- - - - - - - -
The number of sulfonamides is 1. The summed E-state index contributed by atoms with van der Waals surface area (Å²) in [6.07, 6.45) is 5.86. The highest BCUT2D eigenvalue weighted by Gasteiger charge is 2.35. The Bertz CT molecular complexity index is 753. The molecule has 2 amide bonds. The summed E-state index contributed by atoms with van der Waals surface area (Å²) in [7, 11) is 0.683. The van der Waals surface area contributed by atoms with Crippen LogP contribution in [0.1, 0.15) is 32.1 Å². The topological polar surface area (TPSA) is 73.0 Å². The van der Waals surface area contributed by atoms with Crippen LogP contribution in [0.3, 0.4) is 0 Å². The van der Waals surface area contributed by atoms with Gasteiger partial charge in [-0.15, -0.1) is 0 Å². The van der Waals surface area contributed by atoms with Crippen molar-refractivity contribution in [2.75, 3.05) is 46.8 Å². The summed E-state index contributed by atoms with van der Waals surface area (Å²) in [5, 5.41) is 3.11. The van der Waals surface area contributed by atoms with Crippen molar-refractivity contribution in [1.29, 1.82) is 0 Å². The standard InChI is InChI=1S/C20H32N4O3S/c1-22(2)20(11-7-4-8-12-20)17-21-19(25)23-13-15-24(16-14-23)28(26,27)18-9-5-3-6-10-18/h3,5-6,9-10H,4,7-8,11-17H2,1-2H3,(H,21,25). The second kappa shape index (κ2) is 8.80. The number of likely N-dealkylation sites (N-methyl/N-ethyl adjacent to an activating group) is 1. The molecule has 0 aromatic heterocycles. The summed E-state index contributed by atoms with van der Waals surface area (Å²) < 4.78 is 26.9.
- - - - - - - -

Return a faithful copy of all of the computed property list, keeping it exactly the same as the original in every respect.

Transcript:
The number of sulfonamides is 1. The summed E-state index contributed by atoms with van der Waals surface area (Å²) in [6.07, 6.45) is 5.86. The highest BCUT2D eigenvalue weighted by Gasteiger charge is 2.35. The Bertz CT molecular complexity index is 753. The molecule has 2 amide bonds. The summed E-state index contributed by atoms with van der Waals surface area (Å²) in [7, 11) is 0.683. The van der Waals surface area contributed by atoms with Crippen LogP contribution in [0.1, 0.15) is 32.1 Å². The topological polar surface area (TPSA) is 73.0 Å². The van der Waals surface area contributed by atoms with Crippen LogP contribution in [0.3, 0.4) is 0 Å². The van der Waals surface area contributed by atoms with Gasteiger partial charge in [-0.15, -0.1) is 0 Å². The van der Waals surface area contributed by atoms with Crippen molar-refractivity contribution in [2.75, 3.05) is 46.8 Å². The summed E-state index contributed by atoms with van der Waals surface area (Å²) in [5, 5.41) is 3.11. The van der Waals surface area contributed by atoms with Crippen molar-refractivity contribution in [1.29, 1.82) is 0 Å². The standard InChI is InChI=1S/C20H32N4O3S/c1-22(2)20(11-7-4-8-12-20)17-21-19(25)23-13-15-24(16-14-23)28(26,27)18-9-5-3-6-10-18/h3,5-6,9-10H,4,7-8,11-17H2,1-2H3,(H,21,25). The second kappa shape index (κ2) is 8.80. The number of likely N-dealkylation sites (N-methyl/N-ethyl adjacent to an activating group) is 1. The molecule has 0 aromatic heterocycles. The summed E-state index contributed by atoms with van der Waals surface area (Å²) < 4.78 is 26.9.